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CORRESPONDENCE
Year : 2021  |  Volume : 66  |  Issue : 2  |  Page : 214-216
Co-occurrence of ichthyosisc vulgaris, dowling-degos disease, and hidradenitis suppuritiva in same patient: an association or coincidence?


Department of Skin and VD, GMC, Kota, Rajasthan, India

Date of Web Publication16-Apr-2021

Correspondence Address:
Devendra Yadav
Department of Skin and VD, GMC, Kota, Rajasthan
India
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Source of Support: None, Conflict of Interest: None


DOI: 10.4103/ijd.IJD_125_20

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How to cite this article:
Saini S, Jain AK, Jain M, Yadav D. Co-occurrence of ichthyosisc vulgaris, dowling-degos disease, and hidradenitis suppuritiva in same patient: an association or coincidence?. Indian J Dermatol 2021;66:214-6

How to cite this URL:
Saini S, Jain AK, Jain M, Yadav D. Co-occurrence of ichthyosisc vulgaris, dowling-degos disease, and hidradenitis suppuritiva in same patient: an association or coincidence?. Indian J Dermatol [serial online] 2021 [cited 2021 Oct 21];66:214-6. Available from: https://www.e-ijd.org/text.asp?2021/66/2/214/313744




Sir,

A 42-year-old male presented with the multiple, asymptomatic, progressive hyperpigmented macules and pits over the face, neck, and flexures of the upper and lower limb for 20 years. The lesions were progressive with the appearance of keratotic papules on the face that healed with pitted scars. A family history of similar lesions was present in 3 of 8 members.

He had recurrent, painful nodular swellings in both the axilla with pus-filled discharge since the last 5 years. He also had dryness and scaling on the skin since 4–6 weeks after birth. A personal and family history of atopy was present. His grandfather and brother had similar complaints in the family.

On examination, there were multiple follicular hyperpigmented macules and pits present over the face, neck, upper back, bilateral axillae, cubital and popliteal fossae. Few polyparous comedones were present on the anterior trunk and upper back. Bilateral axillae showed multiple nodules and scars of previously healed nodules. There were brown, fine, thin polygonal scales over the lower trunk, buttocks, and upper thighs suggestive of ichthyosis vulgaris [Figure 1]. Skin biopsy from hyperpigmented macule revealed follicular plugging with filiform projections and branching of the rete ridges arising from the follicular epithelium forming an antler-like pattern with melanization at tips. Dermoscopy of hyperpigmented lesions showed multiple darkly pigmented dots in the background of the light brown area and star-shaped pattern of pits [Figure 2]. Histopathology of scaly lesion dictated orthokeratosis with hypogranulosis, suggestive of ichthyosis vulgaris. Scaly lesions on dermoscopy showed fine and bright white colored scales with free edges in a criss-cross pattern, predominantly in skin creases on the background of hypopigmented and hyperpigmented areas [Figure 3]. Complete blood count with differentials and platelet counts, erythrocyte sedimentation rate were within normal limits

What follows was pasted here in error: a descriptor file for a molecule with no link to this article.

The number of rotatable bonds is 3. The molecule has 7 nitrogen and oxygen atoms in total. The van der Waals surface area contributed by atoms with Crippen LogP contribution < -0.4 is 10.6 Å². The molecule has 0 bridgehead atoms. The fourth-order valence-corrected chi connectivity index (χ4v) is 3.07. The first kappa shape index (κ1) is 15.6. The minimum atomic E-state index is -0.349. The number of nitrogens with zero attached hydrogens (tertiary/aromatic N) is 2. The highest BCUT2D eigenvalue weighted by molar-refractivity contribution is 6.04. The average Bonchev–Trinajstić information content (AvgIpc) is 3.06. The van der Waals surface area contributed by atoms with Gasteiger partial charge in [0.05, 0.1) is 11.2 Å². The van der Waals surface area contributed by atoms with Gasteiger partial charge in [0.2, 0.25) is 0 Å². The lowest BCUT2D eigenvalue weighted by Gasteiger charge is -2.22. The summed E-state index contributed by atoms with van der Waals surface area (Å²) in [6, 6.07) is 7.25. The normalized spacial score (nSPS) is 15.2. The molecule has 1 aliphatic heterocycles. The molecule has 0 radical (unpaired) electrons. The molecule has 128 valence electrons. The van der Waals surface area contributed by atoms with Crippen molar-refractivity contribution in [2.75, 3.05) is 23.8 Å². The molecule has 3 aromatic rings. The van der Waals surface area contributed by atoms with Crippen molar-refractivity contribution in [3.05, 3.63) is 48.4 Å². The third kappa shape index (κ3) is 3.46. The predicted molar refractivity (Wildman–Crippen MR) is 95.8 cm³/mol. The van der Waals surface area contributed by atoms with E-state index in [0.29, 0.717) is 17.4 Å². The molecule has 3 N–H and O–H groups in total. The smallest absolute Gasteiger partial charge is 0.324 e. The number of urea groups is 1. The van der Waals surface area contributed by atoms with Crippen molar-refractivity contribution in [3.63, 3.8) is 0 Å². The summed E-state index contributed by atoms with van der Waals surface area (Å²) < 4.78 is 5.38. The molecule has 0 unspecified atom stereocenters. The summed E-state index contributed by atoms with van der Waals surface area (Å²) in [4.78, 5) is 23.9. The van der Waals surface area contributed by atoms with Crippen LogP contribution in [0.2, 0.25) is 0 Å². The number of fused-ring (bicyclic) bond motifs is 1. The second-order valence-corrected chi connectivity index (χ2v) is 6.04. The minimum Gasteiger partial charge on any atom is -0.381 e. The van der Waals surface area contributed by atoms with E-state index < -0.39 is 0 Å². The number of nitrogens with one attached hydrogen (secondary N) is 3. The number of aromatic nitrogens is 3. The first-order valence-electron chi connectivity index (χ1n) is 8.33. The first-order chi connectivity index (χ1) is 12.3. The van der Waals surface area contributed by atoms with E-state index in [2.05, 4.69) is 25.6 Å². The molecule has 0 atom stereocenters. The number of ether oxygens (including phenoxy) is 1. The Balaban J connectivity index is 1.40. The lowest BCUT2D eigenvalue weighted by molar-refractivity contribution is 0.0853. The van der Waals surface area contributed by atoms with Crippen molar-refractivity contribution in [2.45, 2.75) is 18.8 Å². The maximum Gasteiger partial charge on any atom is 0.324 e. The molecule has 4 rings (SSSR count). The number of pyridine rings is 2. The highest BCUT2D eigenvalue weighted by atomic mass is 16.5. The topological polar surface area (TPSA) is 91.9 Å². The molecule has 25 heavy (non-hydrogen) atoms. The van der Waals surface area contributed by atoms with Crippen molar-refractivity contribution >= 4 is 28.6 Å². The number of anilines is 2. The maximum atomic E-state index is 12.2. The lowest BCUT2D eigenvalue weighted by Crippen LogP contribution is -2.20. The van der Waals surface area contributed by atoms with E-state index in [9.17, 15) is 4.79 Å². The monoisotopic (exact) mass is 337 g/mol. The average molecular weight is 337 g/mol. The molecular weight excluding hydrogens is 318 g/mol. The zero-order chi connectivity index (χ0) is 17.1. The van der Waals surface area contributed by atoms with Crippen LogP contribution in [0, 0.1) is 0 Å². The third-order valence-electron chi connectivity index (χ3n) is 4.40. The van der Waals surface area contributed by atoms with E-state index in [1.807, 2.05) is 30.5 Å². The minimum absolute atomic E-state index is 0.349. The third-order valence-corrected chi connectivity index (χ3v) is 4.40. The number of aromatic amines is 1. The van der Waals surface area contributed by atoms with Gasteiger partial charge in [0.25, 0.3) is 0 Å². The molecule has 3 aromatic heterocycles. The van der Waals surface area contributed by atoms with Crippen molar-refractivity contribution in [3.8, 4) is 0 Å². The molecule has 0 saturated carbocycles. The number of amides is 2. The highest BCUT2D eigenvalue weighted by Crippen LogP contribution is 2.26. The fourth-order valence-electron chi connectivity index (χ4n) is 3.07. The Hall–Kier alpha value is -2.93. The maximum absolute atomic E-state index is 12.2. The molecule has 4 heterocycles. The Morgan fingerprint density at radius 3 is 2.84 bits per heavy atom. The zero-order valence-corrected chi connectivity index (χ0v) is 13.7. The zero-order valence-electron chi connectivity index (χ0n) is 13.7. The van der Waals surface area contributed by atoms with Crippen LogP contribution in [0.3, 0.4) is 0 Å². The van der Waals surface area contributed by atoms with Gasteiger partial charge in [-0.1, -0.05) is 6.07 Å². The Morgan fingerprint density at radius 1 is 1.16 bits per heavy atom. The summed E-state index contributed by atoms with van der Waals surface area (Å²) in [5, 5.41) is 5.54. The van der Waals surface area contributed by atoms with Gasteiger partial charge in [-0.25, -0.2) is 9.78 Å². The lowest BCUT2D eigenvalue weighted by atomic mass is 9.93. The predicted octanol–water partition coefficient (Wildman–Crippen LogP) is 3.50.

Figure 1: Clinically, multiple hyperpigmented macules with polyporous comedones present over neck, upper back. Pits are also present . (a,b) Widely apart multiple nodules are present with scarring at some places along with hyperpigmented macules and pits in both axillae (c) Fine, polygonal scales are present diffusely on lower back, buttocks, and thigh (d)

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Figure 2: Skin biopsy from hyperpigmented macule revealed follicular plugging with filiform projections and branching of the rete ridges arising from the follicular epithelium forming an antler-like pattern with melanisation at tips. (a with 10x magnification, H and E staining). Dermoscopy of hyperpigmented lesions showed multiple darkly pigmented dots in the background of the light brown area (b) and star-shaped pattern of pits (c) (Dermlite 3, 10x)